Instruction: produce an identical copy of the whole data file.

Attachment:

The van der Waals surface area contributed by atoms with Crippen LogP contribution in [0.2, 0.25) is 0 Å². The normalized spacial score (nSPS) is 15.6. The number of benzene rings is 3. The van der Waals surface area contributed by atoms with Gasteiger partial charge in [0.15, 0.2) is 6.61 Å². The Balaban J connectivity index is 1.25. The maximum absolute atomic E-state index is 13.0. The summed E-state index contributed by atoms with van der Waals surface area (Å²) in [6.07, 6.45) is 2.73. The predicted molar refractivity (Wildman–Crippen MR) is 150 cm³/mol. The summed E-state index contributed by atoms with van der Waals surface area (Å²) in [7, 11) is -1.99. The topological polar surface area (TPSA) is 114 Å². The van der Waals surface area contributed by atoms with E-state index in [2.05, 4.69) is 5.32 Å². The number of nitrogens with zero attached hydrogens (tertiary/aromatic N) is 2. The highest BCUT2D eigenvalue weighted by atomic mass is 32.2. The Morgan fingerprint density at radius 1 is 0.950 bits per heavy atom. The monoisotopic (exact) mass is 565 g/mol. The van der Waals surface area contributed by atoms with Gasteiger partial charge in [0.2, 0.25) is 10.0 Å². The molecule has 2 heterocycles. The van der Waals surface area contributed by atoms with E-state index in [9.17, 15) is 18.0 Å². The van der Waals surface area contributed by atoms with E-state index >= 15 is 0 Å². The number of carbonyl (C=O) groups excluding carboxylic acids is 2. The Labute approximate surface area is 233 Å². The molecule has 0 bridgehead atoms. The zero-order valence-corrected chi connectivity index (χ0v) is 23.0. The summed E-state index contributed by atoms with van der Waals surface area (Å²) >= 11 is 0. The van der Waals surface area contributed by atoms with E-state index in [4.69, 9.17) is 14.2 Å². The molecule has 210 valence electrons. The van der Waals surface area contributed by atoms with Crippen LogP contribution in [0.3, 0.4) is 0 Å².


The van der Waals surface area contributed by atoms with Crippen LogP contribution in [0.2, 0.25) is 0 Å². The normalized spacial score (nSPS) is 15.6. The number of benzene rings is 3. The van der Waals surface area contributed by atoms with Gasteiger partial charge in [0.15, 0.2) is 6.61 Å². The Balaban J connectivity index is 1.25. The maximum absolute atomic E-state index is 13.0. The summed E-state index contributed by atoms with van der Waals surface area (Å²) in [6.07, 6.45) is 2.73. The predicted molar refractivity (Wildman–Crippen MR) is 150 cm³/mol. The summed E-state index contributed by atoms with van der Waals surface area (Å²) in [7, 11) is -1.99. The topological polar surface area (TPSA) is 114 Å². The van der Waals surface area contributed by atoms with E-state index in [2.05, 4.69) is 5.32 Å². The number of nitrogens with zero attached hydrogens (tertiary/aromatic N) is 2. The highest BCUT2D eigenvalue weighted by atomic mass is 32.2. The Morgan fingerprint density at radius 1 is 0.950 bits per heavy atom. The monoisotopic (exact) mass is 565 g/mol. The van der Waals surface area contributed by atoms with Gasteiger partial charge in [0.2, 0.25) is 10.0 Å². The molecule has 2 heterocycles. The van der Waals surface area contributed by atoms with E-state index in [9.17, 15) is 18.0 Å². The van der Waals surface area contributed by atoms with E-state index >= 15 is 0 Å². The number of carbonyl (C=O) groups excluding carboxylic acids is 2. The Labute approximate surface area is 233 Å². The molecule has 0 bridgehead atoms. The zero-order valence-corrected chi connectivity index (χ0v) is 23.0. The summed E-state index contributed by atoms with van der Waals surface area (Å²) >= 11 is 0. The van der Waals surface area contributed by atoms with E-state index in [4.69, 9.17) is 14.2 Å². The molecule has 210 valence electrons. The van der Waals surface area contributed by atoms with Crippen LogP contribution in [0.3, 0.4) is 0 Å².